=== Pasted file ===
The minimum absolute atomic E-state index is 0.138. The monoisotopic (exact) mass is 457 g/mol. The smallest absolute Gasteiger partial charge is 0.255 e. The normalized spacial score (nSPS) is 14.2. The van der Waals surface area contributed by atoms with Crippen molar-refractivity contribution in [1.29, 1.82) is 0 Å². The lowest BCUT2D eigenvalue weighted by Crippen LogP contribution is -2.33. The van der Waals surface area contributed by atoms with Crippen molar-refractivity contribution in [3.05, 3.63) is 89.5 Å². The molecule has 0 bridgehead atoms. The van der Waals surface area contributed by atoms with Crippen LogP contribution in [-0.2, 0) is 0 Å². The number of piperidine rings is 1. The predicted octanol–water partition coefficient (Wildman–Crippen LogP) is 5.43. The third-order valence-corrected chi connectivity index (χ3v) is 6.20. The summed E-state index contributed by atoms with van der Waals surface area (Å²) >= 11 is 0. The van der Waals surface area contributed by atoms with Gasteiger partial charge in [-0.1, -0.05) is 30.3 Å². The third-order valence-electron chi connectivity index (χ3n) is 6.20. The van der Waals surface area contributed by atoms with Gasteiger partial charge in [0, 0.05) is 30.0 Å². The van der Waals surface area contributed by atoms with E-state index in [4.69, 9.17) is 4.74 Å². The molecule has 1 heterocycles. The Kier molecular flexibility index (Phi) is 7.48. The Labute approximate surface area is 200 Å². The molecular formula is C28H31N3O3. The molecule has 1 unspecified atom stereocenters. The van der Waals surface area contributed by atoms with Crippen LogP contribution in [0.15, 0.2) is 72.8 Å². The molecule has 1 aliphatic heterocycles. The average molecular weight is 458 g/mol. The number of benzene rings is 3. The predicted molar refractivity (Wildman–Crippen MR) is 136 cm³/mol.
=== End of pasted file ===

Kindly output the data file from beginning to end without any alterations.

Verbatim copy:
The minimum absolute atomic E-state index is 0.138. The monoisotopic (exact) mass is 457 g/mol. The smallest absolute Gasteiger partial charge is 0.255 e. The normalized spacial score (nSPS) is 14.2. The van der Waals surface area contributed by atoms with Crippen molar-refractivity contribution in [1.29, 1.82) is 0 Å². The lowest BCUT2D eigenvalue weighted by Crippen LogP contribution is -2.33. The van der Waals surface area contributed by atoms with Crippen molar-refractivity contribution in [3.05, 3.63) is 89.5 Å². The molecule has 0 bridgehead atoms. The van der Waals surface area contributed by atoms with Crippen LogP contribution in [-0.2, 0) is 0 Å². The number of piperidine rings is 1. The predicted octanol–water partition coefficient (Wildman–Crippen LogP) is 5.43. The third-order valence-corrected chi connectivity index (χ3v) is 6.20. The summed E-state index contributed by atoms with van der Waals surface area (Å²) >= 11 is 0. The van der Waals surface area contributed by atoms with Gasteiger partial charge in [-0.1, -0.05) is 30.3 Å². The third-order valence-electron chi connectivity index (χ3n) is 6.20. The van der Waals surface area contributed by atoms with Gasteiger partial charge in [0, 0.05) is 30.0 Å². The van der Waals surface area contributed by atoms with E-state index in [4.69, 9.17) is 4.74 Å². The molecule has 1 heterocycles. The Kier molecular flexibility index (Phi) is 7.48. The Labute approximate surface area is 200 Å². The molecular formula is C28H31N3O3. The molecule has 1 unspecified atom stereocenters. The van der Waals surface area contributed by atoms with Crippen LogP contribution in [0.15, 0.2) is 72.8 Å². The molecule has 1 aliphatic heterocycles. The average molecular weight is 458 g/mol. The number of benzene rings is 3. The predicted molar refractivity (Wildman–Crippen MR) is 136 cm³/mol.